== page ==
Date: Tue, 25 Oct 1994 16:30:49 CDT
From: Mike Picone MPICONE[AT SYMBOL GOES HERE]UA1VM.BITNET
Subject: Re: That word in the South
I have been trying to limit e-mail time because of other commitments, but
after reading the racial epithet exchange, I found myself composing a
contribution in my head, and I don't think it will be exorcised from my mind
until it gets said. So...
All my life I have been very sensitive to race issues. I grew up in a very
liberal home with parents who, at an earlier age, passionately defended the
cause of racial equality. As a kid, I was taken to meetings and marches.
I remember meeting Martin Luther King when I was about 9 or 10 and he was
just beginning to gain national prominence (I stood at his elbow and
listened while he was engaged in a conversation; he made a wide gesturing
motion and gave me a solid knock in the head; the apostle of non violence
turned to apologize profusely; I recall nothing of what Dr. King said but
recall well this little incident - such is the memory of a ten-year-old.)
My parents tried to live out their convictions by staying on in our
neighborhood after a black family moved in down the block and all other
whites fled in a panic (this was Maywood, a near west Chicago suburb). So
in the space of about a year, all my friends changed from white to black.
There was no racism among most of us kids. I remember black kids and white
kids (including me) having crushes on each other and this was not considered
strange by anyone. But I do remember the day I went cross town to visit a
white friend and he used the word _nigger_. I verbalized my shock. He said
that's what his dad used. Things changed as we got older. The little black
girl who I had a crush on (Sandra) and who was one of the brightest kids
in the class became morose and pessimistic. So did others. Later, one
kid, Fred Hampton, a year older than me, became president of the
Chicago chapter of the Black Panthers and was shot dead as he slept during
a raid by the Chicago police. However, we had left Maywood by then.
My parents idealism was sorely tried on the night that a rock came crashing
through the back window into my father's face. Having moved to an all white
neighborhood, Park Forest, my parents continued to work for integration of our
new community, however.
It is ironic that I now sit and write this message a stone's throw away
from the spot where Gov. Wallace made his famous "stand in the schoolhouse
door." I remember watching that scene with appropriate disgust when it was
being broadcast into our living room back in my youth. I also remember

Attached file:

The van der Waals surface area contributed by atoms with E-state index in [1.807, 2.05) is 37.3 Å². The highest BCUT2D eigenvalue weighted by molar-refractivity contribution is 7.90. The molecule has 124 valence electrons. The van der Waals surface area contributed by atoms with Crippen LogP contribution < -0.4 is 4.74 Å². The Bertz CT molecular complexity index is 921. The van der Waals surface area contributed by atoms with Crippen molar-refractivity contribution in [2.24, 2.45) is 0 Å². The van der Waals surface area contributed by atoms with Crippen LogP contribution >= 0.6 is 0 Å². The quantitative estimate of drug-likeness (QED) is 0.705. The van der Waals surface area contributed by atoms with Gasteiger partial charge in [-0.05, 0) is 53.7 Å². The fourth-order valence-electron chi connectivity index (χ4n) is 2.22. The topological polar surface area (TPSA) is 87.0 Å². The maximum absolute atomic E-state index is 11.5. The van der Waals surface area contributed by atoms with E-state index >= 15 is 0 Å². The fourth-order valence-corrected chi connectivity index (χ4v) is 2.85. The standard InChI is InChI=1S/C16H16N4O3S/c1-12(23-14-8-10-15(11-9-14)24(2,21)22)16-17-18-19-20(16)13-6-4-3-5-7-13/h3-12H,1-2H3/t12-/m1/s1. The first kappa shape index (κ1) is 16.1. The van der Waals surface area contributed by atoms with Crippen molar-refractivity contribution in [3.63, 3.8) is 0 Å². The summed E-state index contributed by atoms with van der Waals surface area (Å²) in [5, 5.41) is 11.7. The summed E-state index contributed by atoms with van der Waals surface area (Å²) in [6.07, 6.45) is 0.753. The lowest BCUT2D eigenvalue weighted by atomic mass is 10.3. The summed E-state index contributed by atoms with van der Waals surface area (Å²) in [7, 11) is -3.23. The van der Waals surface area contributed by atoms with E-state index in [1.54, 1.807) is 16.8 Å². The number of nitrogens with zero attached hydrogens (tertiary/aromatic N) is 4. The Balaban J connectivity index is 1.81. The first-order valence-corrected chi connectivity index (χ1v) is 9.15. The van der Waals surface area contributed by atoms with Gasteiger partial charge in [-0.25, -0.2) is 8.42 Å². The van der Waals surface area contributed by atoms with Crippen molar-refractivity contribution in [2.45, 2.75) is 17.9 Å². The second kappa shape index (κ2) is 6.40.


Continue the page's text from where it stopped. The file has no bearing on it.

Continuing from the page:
my parents, and other liberals, attaching tremendous stigma to anyone or
anything Southern, including drawl. I even pointed out to them, I recall,
that this was inconsistent with their own views on ethnic prejudice.
However, it was with some trepidation, I confess, that I came to interview
at the University of Alabama. The ghosts of all that negative history would
not leave my mind alone. My very first encounter with an Alabamian
on Alabama soil just about reinforced all my fears and misgiving. This was
the chauffeur who picked me up at the airport to bring me on campus. He started
going on about "the niggers" and asking me if they were as bad elsewhere as
they were here. Fortunately, this individual (who doesn't work here anymore)
turned out to be very much the exception, not the rule.
Even so, I must concur with Bethany that the pejorative use of _nigger_ is
very much alive in the South. Sometimes it is couched in an expression:
like when my sweet, lovable, gentile and, yes, racist, neighbor lady (may her
soul rest in peace) reproved me for "working like a nigger" when I labored in
our yard under the hot midday sun.
I spend more time in the Louisiana boonies, with my Cajun friends, than I do
here in Alabama. There, _nigger_ is encountered with alarming frequency.
It is a paradox (but an easy one to resolve) that the one Cajun fellow who
could hardly open his mouth without uttering this word, was the same one
who took the greatest offense at the thought that anyone should call him a
_coonass_. In Cajun French (or Metropolitan for that matter) it is harder
to determine intent because the _negro_/_nigger_ dichotomy never existed.
In Louisiana it was always _neg'_ for both, though some now do say _les
noirs_. In France, too, _negre_ is ambivalent. It can be a very scholarly
adjective in the mouth of an Africanist, "la litterature negre," or a put-
down as in the derisive term for bad French, "le petit-negre." Most people
tend to avoid it. But anti-Black feeling among some French is strong, too.
Once, while living in Aix-en-Provence, my wife and I invited an African
friend over to our apartment. Our landlady lived across the hall. The next
day she rebuked me for inviting a Black man in, and she was especially
incensed about it because she was sure that I would never have dared so
such a thing back in America. She knew because `she had seen the movies'.
So the long and the short of it is that ethnic prejudice is ubiquitous. I
have encountered it everywhere I have gone (including former socialist
countries where it was supposed to have been wiped out but where gypsies
were kicked off the busses I rode; well, we all know now that socialism
in Eastern Europe only served to put ethnic hostility in the deep freeze).
No region has a monopoly on it. Not the South or anywhere else. Living
down here I am more sensitive than ever to the hypocrisy of a mass culture
that derides every type of prejudice except that which is directed against
Southerners (and I have gone on record against this in previous postings).
Well, I have rambled long enough. But sometimes, in my own darker moments,
I think of Kings trilogy of evils "racism, war and poverty" and wonder to
myself `When the last two have become things of the past, will the former
will continue to flourish?'
University of Alabama
MPICONE[AT SYMBOL GOES HERE]UA1VM.UA.EDU